That’s why it is paramount that the owner and the buyer establish a good relationship. In some cases, depending on the size and complexity of the business a longer handover may be needed, and it would be difficult for the buyer to believe that she or he can successfully take over the business and sustain the profits if the seller is not cooperative or they simply they don’t get along.

2. When purchasing property, buyers normally have decided to buy the house, then only need to decide which house they going to buy. When buying a business, buyers have the desire of owning a business, the decision to buy a business and to which particular business to buy happen simultaneously. While selling the business you have to present the business in a way that clearly shows both the risks and benefits to the potential purchaser. Present and give to the buyers all the documents and information required to evaluate the business. Create processes and do as much as you can to ensure a successful takeover of your business by the new owner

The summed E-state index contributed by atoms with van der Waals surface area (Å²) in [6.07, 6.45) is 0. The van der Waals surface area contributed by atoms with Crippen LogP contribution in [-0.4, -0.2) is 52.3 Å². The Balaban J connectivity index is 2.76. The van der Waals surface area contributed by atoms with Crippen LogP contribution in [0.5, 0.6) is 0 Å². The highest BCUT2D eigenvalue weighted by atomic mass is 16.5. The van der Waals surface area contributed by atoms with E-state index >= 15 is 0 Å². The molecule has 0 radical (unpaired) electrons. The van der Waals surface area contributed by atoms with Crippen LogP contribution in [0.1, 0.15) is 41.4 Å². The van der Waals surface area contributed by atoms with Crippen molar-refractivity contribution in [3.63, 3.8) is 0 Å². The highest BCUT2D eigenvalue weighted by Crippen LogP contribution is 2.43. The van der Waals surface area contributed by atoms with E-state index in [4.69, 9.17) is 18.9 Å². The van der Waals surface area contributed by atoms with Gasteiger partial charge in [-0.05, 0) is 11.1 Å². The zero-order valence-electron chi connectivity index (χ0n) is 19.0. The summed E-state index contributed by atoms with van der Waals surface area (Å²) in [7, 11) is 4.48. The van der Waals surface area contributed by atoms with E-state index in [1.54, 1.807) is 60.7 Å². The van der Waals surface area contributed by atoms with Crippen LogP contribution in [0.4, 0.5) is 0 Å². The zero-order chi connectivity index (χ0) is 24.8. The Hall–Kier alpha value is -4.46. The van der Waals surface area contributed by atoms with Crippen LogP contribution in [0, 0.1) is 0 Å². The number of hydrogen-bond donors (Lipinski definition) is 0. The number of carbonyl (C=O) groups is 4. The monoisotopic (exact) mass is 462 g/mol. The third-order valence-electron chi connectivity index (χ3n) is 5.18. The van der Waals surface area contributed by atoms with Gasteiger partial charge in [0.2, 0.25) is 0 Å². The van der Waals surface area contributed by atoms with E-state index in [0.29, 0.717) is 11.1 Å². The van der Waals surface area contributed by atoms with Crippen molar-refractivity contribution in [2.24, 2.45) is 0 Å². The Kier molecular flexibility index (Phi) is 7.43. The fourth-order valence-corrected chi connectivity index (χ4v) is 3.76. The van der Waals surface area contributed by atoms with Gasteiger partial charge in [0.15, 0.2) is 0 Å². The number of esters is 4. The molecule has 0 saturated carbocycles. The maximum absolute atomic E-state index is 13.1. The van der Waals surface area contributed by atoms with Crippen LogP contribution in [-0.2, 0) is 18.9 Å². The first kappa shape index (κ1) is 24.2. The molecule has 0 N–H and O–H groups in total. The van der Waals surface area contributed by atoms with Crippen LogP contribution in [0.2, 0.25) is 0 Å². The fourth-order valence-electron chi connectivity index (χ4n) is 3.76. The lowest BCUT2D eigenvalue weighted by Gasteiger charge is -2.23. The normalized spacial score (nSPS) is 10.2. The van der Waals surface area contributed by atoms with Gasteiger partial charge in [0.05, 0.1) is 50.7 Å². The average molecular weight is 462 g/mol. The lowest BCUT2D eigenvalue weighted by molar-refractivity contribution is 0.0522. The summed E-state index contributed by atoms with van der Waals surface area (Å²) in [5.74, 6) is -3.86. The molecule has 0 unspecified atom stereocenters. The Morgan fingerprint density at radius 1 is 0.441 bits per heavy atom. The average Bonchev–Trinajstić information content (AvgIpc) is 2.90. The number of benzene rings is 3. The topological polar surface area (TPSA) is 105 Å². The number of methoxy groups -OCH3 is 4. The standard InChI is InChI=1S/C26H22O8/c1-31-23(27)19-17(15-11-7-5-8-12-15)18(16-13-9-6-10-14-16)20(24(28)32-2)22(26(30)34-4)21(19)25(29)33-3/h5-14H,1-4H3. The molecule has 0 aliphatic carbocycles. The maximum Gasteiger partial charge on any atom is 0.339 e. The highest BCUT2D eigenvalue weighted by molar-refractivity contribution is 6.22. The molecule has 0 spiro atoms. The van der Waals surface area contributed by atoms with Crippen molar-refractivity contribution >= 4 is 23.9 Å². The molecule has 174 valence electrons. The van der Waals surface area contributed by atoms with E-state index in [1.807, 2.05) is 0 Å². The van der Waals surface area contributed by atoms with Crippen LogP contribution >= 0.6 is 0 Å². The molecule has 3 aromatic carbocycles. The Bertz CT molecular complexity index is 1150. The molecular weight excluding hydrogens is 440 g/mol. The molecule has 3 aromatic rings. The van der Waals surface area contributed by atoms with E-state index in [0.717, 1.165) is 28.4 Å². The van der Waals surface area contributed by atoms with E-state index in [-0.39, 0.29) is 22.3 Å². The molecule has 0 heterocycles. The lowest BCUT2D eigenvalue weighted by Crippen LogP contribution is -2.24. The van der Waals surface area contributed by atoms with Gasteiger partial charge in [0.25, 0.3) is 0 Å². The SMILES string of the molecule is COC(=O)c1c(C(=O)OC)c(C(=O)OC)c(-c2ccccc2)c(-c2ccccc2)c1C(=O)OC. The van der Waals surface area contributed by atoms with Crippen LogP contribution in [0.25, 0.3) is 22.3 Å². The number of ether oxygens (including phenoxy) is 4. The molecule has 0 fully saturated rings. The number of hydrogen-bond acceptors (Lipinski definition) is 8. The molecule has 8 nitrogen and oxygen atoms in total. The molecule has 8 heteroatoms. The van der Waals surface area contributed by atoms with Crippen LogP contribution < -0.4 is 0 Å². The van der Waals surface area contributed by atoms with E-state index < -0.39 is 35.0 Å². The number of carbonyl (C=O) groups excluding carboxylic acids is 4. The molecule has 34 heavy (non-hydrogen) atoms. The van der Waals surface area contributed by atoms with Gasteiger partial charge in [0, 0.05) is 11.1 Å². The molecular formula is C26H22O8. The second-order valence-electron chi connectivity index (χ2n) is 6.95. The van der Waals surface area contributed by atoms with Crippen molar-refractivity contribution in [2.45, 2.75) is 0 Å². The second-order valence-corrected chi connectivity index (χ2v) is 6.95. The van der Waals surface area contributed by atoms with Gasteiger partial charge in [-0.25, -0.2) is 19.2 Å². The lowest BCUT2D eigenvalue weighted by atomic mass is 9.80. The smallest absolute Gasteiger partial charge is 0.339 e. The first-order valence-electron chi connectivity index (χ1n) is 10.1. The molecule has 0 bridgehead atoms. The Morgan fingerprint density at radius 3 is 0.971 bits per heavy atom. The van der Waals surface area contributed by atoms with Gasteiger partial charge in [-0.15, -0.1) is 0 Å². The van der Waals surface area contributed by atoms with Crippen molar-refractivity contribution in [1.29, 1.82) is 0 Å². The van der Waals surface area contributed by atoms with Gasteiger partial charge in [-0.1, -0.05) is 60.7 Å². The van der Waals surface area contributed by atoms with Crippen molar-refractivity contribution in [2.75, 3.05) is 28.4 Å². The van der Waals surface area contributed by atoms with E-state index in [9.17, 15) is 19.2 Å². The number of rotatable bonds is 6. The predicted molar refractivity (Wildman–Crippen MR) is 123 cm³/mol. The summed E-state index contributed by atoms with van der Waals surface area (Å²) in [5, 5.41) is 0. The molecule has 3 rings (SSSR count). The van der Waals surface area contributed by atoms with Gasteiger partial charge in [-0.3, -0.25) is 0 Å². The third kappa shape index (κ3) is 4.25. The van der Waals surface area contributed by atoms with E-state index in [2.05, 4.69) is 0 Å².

Doing this will give more confidence to the buyers and will help them make the decision to buy your business

3. Selling Real Estate is all about marketing and attracting buyers to your property. Selling business is not only about attracting buyers to your business but even more than that it is about presenting your business to the buyers and devising a plan of handover of the business that will help the future owner continue operation of the business without interruptions and with continued success. Before putting the business on the market, owners of the business should take actions to reduce the reliance of the business on themselves as much as possible. This will not only increase the likelihood of a successful sale but also increase the sale price of the business as well.